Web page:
community, kamaishi, otsuchi, rikuzentaka

Quake survivors share experiences via websites, asahi, 3/12/12


OTSUCHI, Iwate Prefecture–People living in areas that were devastated by the Great East Japan Earthquake have been reaching out to one another and the nation through a flurry of websites that they have been creating since last March 11.

One is “Yappesu! Akahama” (Let’s do it! Akahama) set up in late 2011 by the “Akahama no Fukko wo Kangaeru Kai” (Group to think about recovery in Akahama). The Akahama district, located in Otsuchi, Iwate Prefecture, is the site of one of the most iconic images of the Great East Japan Earthquake. Magazines and newspapers around the world carried photographs of the sightseeing ship Hamayuri, which was washed away by the tsunami, coming to rest atop a guest house.

The Akahama website carries photos and stories by local people, including not only community leaders, but also elementary schoolchildren. One of the stories read, “Salmon fishing was reopened.” Another read, “I will live not only my life, but also those of my friends who died (in the March 11 disaster).”

“We want to discuss our recovery plans with people throughout the nation,” said Seiichi Nakamura, a member of the group, which received donations of personal computers from a charity group.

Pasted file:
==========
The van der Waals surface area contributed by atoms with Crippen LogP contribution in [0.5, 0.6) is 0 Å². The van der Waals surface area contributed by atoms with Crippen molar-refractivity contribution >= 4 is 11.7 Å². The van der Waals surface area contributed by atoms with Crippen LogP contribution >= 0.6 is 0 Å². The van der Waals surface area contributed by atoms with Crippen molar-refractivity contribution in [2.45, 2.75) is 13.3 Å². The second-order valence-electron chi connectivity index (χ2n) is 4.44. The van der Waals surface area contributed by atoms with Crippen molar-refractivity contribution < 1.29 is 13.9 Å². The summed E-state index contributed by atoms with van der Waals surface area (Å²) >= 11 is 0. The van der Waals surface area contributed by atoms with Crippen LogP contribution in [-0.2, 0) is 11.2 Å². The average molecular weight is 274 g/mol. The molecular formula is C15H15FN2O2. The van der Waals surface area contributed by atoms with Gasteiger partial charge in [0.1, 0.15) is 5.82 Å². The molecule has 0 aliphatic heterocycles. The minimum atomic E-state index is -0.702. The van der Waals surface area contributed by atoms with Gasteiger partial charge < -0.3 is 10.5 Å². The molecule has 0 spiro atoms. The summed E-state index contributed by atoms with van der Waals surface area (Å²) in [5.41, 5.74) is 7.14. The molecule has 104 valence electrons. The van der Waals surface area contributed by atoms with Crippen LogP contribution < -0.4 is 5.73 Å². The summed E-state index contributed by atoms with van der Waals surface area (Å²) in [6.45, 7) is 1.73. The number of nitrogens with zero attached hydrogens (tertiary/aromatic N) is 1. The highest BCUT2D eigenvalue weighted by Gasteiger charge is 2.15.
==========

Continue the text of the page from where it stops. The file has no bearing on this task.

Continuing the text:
In Otsuchi, railway services have yet to recover. The number of volunteer workers is also decreasing. In such a situation, many groups there are creating websites to maintain ties with supporters.

One is “Tachiagare! Domannaka Otsuchi” (Stand up! Central Otsuchi), which was created by a marine products processing company. The website has about 4,000 supporters, including those in the Tokyo metropolitan area.

In Rikuzentakata, also in Iwate Prefecture, people in the Nagahora district who had voluntarily looked for land for temporary housing facilities by asking landowners, made a website, “Nagahora Genkimura” (Vigorous village Nagahora).

When one of the members, Seiji Murakami, posted the group’s daily affairs on the website, it received not only support, but also visitors from throughout Japan.

Meanwhile, Nobuaki Sasaki, who came from Rikuzentakata and is now living in Tokyo, created a website, “Save Takata.” It is jointly operated by Sasaki and other graduates of Takata Senior High School.

“We want to offer know-how that enables people in affected areas to receive support necessary for their independence,” Sasaki said.

“Kamaishishi and Otsuchicho Fukko Shien Oen Saito” (Website to support and encourage recovery of Kamaishi city and Otsuchi town) introduces events and local government information. It was created by Hideki Sasaki and his wife, Kazue, in April last year when they were taking refuge at a friend’s house after their home was washed away by the tsunami.

“These first one or two years (after the earthquake) are important as people throughout the country are paying attention to affected areas,” Hideki Sasaki said.


About liz

from the u.s., recently moved from kobe to sendai, japan, researching community-based housing recovery after disaster.


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